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Plaid Beaver Co.

Beartooths over Pine Creek

Beartooths over Pine Creek

Regular price $3,500.00 USD
Regular price Sale price $3,500.00 USD
Sale Sold out

This piece is 51"L by 27"H and the frame is 2.5"D 

All the wood is reclaimed and original to how I found it.

The Beartooth Mountains are located in south central Montana and northwest Wyoming, U.S. and are part of the 944,000 acres Absaroka-Beartooth Wilderness. The Beartooths are the location of Granite Peak, which at 12,807 feet is the highest point in the state of Montana. The mountains are just northeast of Yellowstone National Park and are part of the Greater Yellowstone Ecosystem. The mountains are traversed by road via the Beartooth Highway (U.S. 212) with the highest elevation at Beartooth Pass 10,947 ft. The name of the mountain range is attributed to a rugged peak found in the range, Beartooth Peak, that has the appearance of a bear's tooth.

The Beartooth Mountains sit upon the larger Beartooth Plateau.

The ecosystem of the Beartooth Mountains is one of the most unique in the Contiguous United States partly due to being part of the Greater Yellowstone Ecosystem. This space allows a great diversity with 34,375 square miles of nearly intact wilderness. With the protection to the terrestrial habitats all of the bodies of water are classified as Outstanding National Resource Waters, giving them the highest protections under the Clean Water Act. The cleanliness of the bodies of water led them to be used as a benchmark to compare others in the northern Rocky Mountains. Most of the current species are currently protected.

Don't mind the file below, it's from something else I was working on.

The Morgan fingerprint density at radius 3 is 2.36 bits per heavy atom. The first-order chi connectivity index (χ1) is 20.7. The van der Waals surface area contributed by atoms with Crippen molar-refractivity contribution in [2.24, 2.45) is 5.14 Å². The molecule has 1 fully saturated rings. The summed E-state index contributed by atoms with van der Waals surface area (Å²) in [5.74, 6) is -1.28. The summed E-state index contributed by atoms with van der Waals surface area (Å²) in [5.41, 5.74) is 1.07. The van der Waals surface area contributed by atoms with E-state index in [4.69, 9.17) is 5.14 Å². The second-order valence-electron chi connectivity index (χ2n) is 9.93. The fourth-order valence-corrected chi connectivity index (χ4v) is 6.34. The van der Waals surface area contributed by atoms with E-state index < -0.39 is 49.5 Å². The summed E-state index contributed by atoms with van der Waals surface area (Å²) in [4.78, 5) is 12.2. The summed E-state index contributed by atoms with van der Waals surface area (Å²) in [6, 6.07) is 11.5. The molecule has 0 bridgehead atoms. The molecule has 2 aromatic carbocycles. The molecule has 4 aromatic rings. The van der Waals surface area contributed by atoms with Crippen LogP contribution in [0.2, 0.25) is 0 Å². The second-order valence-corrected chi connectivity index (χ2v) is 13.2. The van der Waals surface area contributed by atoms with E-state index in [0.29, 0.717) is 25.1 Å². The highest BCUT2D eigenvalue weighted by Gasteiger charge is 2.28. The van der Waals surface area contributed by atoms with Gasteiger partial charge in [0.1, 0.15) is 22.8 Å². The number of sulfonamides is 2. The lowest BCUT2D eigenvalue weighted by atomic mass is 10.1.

The Beartooth mountains are composed of Precambrian granite and crystalline metamorphic rocks dated at approximately 2.7 to 4 billion years old, making these rocks among the oldest on Earth. The Stillwater igneous complex within the mountains is the location of the largest known deposits of platinum and chromium and the second largest deposits of nickel found in the United States. Older ages (4-3.2 billion years) are found in zircon crystals in meta-sedimentary rocks. The most abundant rocks in the Beartooths (gneiss, amphibolites and granites, as well as the Stillwater Complex) are 2.9-2.7 billion years old.

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